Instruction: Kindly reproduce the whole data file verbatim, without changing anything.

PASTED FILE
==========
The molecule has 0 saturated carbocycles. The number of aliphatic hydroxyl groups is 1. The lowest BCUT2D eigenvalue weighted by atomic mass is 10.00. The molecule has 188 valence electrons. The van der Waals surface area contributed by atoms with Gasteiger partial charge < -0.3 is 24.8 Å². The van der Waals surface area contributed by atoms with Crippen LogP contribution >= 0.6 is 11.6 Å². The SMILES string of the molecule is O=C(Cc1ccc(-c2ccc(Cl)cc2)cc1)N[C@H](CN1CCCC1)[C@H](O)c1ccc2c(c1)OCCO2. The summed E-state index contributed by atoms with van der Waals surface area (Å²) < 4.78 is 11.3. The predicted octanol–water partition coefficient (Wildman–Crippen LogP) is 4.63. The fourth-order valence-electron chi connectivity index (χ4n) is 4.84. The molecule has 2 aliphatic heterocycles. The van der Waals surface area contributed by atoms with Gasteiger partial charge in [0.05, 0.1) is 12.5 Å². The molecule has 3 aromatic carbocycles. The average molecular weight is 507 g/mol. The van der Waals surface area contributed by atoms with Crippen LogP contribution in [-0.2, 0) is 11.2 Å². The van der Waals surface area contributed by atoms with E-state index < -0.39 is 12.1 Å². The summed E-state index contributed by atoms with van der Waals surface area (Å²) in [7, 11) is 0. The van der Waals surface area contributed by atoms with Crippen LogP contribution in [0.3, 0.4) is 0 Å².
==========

The molecule has 0 saturated carbocycles. The number of aliphatic hydroxyl groups is 1. The lowest BCUT2D eigenvalue weighted by atomic mass is 10.00. The molecule has 188 valence electrons. The van der Waals surface area contributed by atoms with Gasteiger partial charge < -0.3 is 24.8 Å². The van der Waals surface area contributed by atoms with Crippen LogP contribution >= 0.6 is 11.6 Å². The SMILES string of the molecule is O=C(Cc1ccc(-c2ccc(Cl)cc2)cc1)N[C@H](CN1CCCC1)[C@H](O)c1ccc2c(c1)OCCO2. The summed E-state index contributed by atoms with van der Waals surface area (Å²) < 4.78 is 11.3. The predicted octanol–water partition coefficient (Wildman–Crippen LogP) is 4.63. The fourth-order valence-electron chi connectivity index (χ4n) is 4.84. The molecule has 2 aliphatic heterocycles. The van der Waals surface area contributed by atoms with Gasteiger partial charge in [0.05, 0.1) is 12.5 Å². The molecule has 3 aromatic carbocycles. The average molecular weight is 507 g/mol. The van der Waals surface area contributed by atoms with Crippen LogP contribution in [-0.2, 0) is 11.2 Å². The van der Waals surface area contributed by atoms with E-state index < -0.39 is 12.1 Å². The summed E-state index contributed by atoms with van der Waals surface area (Å²) in [7, 11) is 0. The van der Waals surface area contributed by atoms with Crippen LogP contribution in [0.3, 0.4) is 0 Å².